Mendis, D.A.

    2001-01-01

    Electrostatic charging can have important consequences for both the growth and disruption of microparticulates immersed in a plasma. In this topical review, my emphasis is on the latter process, while I extend the term microparticulates not only to include ordinary inanimate cosmic or terrestrial dust but also to include terrestrial microbes whose sizes range from tens of nanometers (viruses) to tens of micrometers (bacteria). Following a description of the basic mechanism of electrostatic disruption of a solid body, I will discuss the role of size, shape and surface irregularity on the process. I will also consider the mitigating role of electric field emission of electrons on the disruption process of a negatively charged grain as its size falls below a critical size. I will conclude by reviewing some early evidence for the electrostatic disruption of cosmic grains, and the very recent evidence for the electrostatic disruption of the bacterial cell membranes in terrestrial sterilization experiments. (orig.)

  10. Aminoacid composition of wheat grain gluten under microbe impact

    Directory of Open Access Journals (Sweden)

    Sokolova М. G.

    2012-11-01

    Full Text Available The study was focused on characteristics of gluten, protein and aminoacids content in wheat grain under the impact of microbe preparations including bacteria of Azotobacter and Bacillus geni, which inhabit plant rhizosphere. The increase of aminoacids leveland particularly the level of essential aminoacids in wheat grain under bacterization was demonstrated, this fact accounting for the quality of grain as an important protein source. Increase of aminoacids content with the use of biopreparations on low-fertile soil ensures acquisition of biologically valuable grain with the decrease of mineral fertilizers dosage and emphasizes the role of biopreparations in the production of ecologically pure high quality products. The latter is due to introdcution of environmentally safe agricultural methods.

  11. New CRISPR-Cas systems from uncultivated microbes

    Science.gov (United States)

    Burstein, David; Harrington, Lucas B.; Strutt, Steven C.; Probst, Alexander J.; Anantharaman, Karthik; Thomas, Brian C.; Doudna, Jennifer A.; Banfield, Jillian F.

    2017-02-01

    CRISPR-Cas systems provide microbes with adaptive immunity by employing short DNA sequences, termed spacers, that guide Cas proteins to cleave foreign DNA. Class 2 CRISPR-Cas systems are streamlined versions, in which a single RNA-bound Cas protein recognizes and cleaves target sequences. The programmable nature of these minimal systems has enabled researchers to repurpose them into a versatile technology that is broadly revolutionizing biological and clinical research. However, current CRISPR-Cas technologies are based solely on systems from isolated bacteria, leaving the vast majority of enzymes from organisms that have not been cultured untapped. Metagenomics, the sequencing of DNA extracted directly from natural microbial communities, provides access to the genetic material of a huge array of uncultivated organisms. Here, using genome-resolved metagenomics, we identify a number of CRISPR-Cas systems, including the first reported Cas9 in the archaeal domain of life, to our knowledge. This divergent Cas9 protein was found in little-studied nanoarchaea as part of an active CRISPR-Cas system. In bacteria, we discovered two previously unknown systems, CRISPR-CasX and CRISPR-CasY, which are among the most compact systems yet discovered. Notably, all required functional components were identified by metagenomics, enabling validation of robust in vivo RNA-guided DNA interference activity in Escherichia coli. Interrogation of environmental microbial communities combined with in vivo experiments allows us to access an unprecedented diversity of genomes, the content of which will expand the repertoire of microbe-based biotechnologies.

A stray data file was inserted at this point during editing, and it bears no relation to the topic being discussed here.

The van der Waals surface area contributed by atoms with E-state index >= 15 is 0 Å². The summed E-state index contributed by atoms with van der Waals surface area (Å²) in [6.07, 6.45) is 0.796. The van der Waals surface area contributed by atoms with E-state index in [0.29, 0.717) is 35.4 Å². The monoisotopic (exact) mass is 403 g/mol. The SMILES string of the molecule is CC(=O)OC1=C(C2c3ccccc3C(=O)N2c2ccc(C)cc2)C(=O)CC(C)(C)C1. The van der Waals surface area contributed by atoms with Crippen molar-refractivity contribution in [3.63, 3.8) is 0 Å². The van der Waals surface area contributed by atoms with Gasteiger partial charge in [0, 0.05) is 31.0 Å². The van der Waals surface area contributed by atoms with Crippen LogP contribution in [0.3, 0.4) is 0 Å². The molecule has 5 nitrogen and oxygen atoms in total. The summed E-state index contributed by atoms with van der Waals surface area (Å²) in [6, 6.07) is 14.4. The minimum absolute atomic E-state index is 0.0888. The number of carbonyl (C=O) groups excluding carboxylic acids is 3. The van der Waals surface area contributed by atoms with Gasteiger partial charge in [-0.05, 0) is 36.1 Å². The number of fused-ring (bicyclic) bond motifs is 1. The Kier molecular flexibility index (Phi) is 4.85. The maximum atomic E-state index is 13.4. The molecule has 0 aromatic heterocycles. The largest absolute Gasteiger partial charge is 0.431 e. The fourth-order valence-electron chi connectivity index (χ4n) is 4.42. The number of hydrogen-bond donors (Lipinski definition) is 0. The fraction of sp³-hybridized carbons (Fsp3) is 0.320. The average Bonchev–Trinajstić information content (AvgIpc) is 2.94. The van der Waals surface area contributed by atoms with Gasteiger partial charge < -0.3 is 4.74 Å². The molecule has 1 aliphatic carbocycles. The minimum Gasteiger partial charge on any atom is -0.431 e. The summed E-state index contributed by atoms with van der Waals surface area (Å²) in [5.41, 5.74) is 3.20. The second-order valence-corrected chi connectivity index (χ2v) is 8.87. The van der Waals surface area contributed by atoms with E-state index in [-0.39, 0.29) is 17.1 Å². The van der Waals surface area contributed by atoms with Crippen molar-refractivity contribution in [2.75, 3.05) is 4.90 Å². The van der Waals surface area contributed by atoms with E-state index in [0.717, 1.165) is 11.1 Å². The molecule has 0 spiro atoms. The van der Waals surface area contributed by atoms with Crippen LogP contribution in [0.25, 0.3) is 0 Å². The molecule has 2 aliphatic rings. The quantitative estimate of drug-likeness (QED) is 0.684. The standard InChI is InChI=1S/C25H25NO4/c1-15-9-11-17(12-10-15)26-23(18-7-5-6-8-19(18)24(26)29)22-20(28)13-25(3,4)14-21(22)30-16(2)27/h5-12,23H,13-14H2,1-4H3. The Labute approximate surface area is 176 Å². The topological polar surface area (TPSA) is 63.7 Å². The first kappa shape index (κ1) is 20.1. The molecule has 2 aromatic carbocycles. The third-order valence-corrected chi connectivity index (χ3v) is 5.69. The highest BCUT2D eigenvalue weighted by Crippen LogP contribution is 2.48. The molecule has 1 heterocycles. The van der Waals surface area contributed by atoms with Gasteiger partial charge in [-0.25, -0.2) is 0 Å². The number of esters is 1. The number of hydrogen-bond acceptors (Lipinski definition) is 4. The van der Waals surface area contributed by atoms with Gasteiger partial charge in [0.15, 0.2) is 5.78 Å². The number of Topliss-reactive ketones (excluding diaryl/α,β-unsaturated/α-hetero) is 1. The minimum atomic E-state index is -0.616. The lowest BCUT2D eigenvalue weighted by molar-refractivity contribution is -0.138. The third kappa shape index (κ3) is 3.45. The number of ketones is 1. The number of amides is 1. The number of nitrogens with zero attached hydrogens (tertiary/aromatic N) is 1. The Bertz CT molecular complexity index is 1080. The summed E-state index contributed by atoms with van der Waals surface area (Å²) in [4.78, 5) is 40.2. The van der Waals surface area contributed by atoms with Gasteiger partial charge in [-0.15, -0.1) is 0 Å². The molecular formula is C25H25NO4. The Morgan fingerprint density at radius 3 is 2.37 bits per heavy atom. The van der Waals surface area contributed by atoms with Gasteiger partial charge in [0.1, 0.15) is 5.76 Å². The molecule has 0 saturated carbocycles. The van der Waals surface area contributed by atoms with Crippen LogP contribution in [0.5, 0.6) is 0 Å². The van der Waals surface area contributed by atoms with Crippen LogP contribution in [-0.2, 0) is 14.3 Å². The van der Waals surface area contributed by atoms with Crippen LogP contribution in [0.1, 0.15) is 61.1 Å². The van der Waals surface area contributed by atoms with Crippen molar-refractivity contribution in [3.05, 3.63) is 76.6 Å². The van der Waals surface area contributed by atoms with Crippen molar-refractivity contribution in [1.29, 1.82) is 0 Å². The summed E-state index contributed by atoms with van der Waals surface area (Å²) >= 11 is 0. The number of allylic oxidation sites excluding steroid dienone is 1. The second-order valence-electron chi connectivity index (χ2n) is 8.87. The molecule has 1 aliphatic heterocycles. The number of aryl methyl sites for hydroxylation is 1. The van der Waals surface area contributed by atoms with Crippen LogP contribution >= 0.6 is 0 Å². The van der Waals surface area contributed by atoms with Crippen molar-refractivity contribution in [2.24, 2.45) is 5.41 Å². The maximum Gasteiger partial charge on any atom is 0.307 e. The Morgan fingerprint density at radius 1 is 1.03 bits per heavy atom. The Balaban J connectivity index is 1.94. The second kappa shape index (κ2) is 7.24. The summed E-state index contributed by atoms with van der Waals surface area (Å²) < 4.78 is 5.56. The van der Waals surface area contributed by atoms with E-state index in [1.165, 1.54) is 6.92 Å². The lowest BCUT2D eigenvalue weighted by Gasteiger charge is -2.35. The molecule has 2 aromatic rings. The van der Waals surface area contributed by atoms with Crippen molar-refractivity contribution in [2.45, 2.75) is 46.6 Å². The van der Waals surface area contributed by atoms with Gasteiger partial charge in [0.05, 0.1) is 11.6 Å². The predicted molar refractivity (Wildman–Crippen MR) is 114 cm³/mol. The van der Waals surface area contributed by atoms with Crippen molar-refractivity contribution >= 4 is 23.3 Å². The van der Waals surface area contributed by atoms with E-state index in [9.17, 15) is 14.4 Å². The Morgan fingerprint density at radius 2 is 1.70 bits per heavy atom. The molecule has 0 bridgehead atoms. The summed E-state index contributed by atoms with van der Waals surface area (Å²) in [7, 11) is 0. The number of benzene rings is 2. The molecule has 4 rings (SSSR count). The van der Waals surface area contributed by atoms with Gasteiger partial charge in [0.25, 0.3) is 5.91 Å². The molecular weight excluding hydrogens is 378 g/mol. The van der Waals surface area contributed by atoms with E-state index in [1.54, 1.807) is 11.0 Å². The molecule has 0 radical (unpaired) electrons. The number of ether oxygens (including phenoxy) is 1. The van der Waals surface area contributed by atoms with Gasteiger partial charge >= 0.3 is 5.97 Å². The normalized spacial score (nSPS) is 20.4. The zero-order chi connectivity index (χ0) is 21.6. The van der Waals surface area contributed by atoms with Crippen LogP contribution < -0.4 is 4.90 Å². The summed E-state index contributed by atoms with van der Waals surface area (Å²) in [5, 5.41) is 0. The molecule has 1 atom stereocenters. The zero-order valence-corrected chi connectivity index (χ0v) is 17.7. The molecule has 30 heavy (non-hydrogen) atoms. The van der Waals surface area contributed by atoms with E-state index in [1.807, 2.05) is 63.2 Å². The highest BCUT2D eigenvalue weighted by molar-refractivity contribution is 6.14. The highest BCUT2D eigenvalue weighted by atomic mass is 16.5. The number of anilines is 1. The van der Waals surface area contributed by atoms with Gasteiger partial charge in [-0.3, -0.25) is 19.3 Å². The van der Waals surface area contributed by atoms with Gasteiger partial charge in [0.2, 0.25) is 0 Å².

12. Functional metagenomics to decipher food-microbe-host crosstalk.

    Science.gov (United States)

    Larraufie, Pierre; de Wouters, Tomas; Potocki-Veronese, Gabrielle; Blottière, Hervé M; Doré, Joël

    2015-02-01